Northeast at 15 to 20 knots.
Rough with a wave height of 4 to 6 feet.
Newly-appointed Cayman Islands National Weather Service (CINWS) Director General John Tibbetts may have a very specialised role, but he maintains a global perspective on other aspects of life – which allows him a wide appreciation of the implications of the work of his office.
A dedicated professional with over 30 years of service, he worked for the past 14 years as CINWS’ Operational Supervisor. In this position, his diverse responsibilities included human resources and training issues, as well as assisting former Director General Fred Sambula with budgets and other management-level matters.
Minister Moses Kirkconnell welcomed the appointment, saying that this demonstrates a model civil service career path, as well as Government’s commitment to developing this vital national service. Additionally, Chief Officer Stran Bodden expressed satisfaction that succession planning, alongside a career characterised by outstanding service, resulted in this appointment, which became effective on 1 July, 2014.
Mr. Tibbetts’ career in weather forecasting began in 1984, when he was hired as an observer, responsible for monitoring and recording weather conditions. He soon moved on to the post of Operational Weather Forecaster, responsible for producing daily forecasts, as well as weather-related warnings for the public and the aviation industry.
In 1999 Mr. Tibbetts was promoted to Chief Meteorologist of the MET office under the Cayman Islands Airports Authority, responsible for the daily supervision of the weather service. In 2010 the MET Office was changed into the Cayman Islands National Weather Service. His formal education over the years included obtaining a bachelor’s degree in science (major in operational meteorology) from Mississippi State University. Mr. Tibbetts was trained as an operational weather forecaster in the regional training center at the Caribbean Institute of Meteorology and Hydrology in Barbados in 1986. Comfortable whether communicating with pilots and air- traffic services personnel, regional forecasters or the general public, Mr. Tibbetts also displayed a consistent ability to successfully analyse and interpret weather charts, and to teach staff scientific methods for the production of weather forecasts and warnings.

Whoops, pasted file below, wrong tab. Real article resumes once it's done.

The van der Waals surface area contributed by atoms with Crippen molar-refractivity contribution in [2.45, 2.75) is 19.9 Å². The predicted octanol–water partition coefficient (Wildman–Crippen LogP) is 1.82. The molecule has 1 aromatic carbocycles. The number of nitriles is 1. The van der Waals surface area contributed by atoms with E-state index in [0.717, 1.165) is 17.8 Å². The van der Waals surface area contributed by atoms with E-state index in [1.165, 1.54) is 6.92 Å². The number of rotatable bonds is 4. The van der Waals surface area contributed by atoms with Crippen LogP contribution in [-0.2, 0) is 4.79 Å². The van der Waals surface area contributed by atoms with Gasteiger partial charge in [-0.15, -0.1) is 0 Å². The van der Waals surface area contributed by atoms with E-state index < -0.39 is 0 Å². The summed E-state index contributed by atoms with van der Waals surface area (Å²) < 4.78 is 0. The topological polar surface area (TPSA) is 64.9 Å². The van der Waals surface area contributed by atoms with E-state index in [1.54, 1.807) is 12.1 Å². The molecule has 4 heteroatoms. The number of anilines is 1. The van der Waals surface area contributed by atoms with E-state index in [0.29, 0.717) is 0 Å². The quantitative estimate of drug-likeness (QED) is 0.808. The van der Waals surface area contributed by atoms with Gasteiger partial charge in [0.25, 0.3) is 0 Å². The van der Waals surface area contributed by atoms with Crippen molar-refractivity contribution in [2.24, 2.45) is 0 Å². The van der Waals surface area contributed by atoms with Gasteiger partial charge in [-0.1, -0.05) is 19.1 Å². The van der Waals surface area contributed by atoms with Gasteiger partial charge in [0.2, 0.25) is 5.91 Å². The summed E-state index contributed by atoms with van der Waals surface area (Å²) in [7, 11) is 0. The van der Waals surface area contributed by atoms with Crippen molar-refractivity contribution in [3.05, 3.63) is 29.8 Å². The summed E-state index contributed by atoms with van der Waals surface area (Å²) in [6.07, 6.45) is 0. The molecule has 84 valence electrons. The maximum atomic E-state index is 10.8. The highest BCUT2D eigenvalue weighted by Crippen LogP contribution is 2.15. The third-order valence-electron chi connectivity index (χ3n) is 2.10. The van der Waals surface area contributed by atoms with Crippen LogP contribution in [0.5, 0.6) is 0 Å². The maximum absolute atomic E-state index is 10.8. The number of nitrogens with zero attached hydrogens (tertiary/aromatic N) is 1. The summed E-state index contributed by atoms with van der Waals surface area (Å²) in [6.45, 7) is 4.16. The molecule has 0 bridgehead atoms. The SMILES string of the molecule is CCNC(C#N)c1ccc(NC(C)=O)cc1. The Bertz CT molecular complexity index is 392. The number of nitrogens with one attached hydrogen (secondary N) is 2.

A key role was to liaise with government officials and the media in times of severe weather threats, supplying current information so decision-makers could plan and mitigate the effects of the inclement weather. Other duties were ensuring the daily scientific analysis and interpretation of surface- and upper-air meteorological data; as well as producing weather forecasts and information for marine, aeronautical, public and private use.
He notes as a career highlight the experience of hurricane Ivan in 2004; when, as key members of the National Emergency Operations Committee, he and Mr. Sambula provided information to government and the general public.
The effect of Hurricane Paloma on Cayman Brac were also concerning, as he has close family ties there.
Mr. Tibbetts also points to the subsequent formation of Hazard Management Cayman Islands and the National Weather Service after Ivan as important milestones in the evolution of hurricane preparedness and meteorology in the Cayman Islands.
Some of the more innocuous aspects of his work include ensuring that all meteorological equipment is properly maintained and accurate according to international standards; and liaising with regional weather services, the Caribbean Meteorological Institute and the World Meteorological Organisation to enable advanced training for CINWS staff.
While many have assisted in his development, Mr. Tibbetts credits his predecessor, Mr. Sambula, for contributing the most to his career path.
When not at work, he enjoys varied interests – from playing online chess, to youth-related concerns. While he consecutively offered more than two decades of Christian service as a youth worker, his involvement in that role is more informal these days. Similarly, his participation as a competitive volleyball and football player in the intergovernmental league has subsided – but he still maintains his interest from the sidelines.
He and his wife Kathy are also kept busy with their two children John Jr. and Jessica.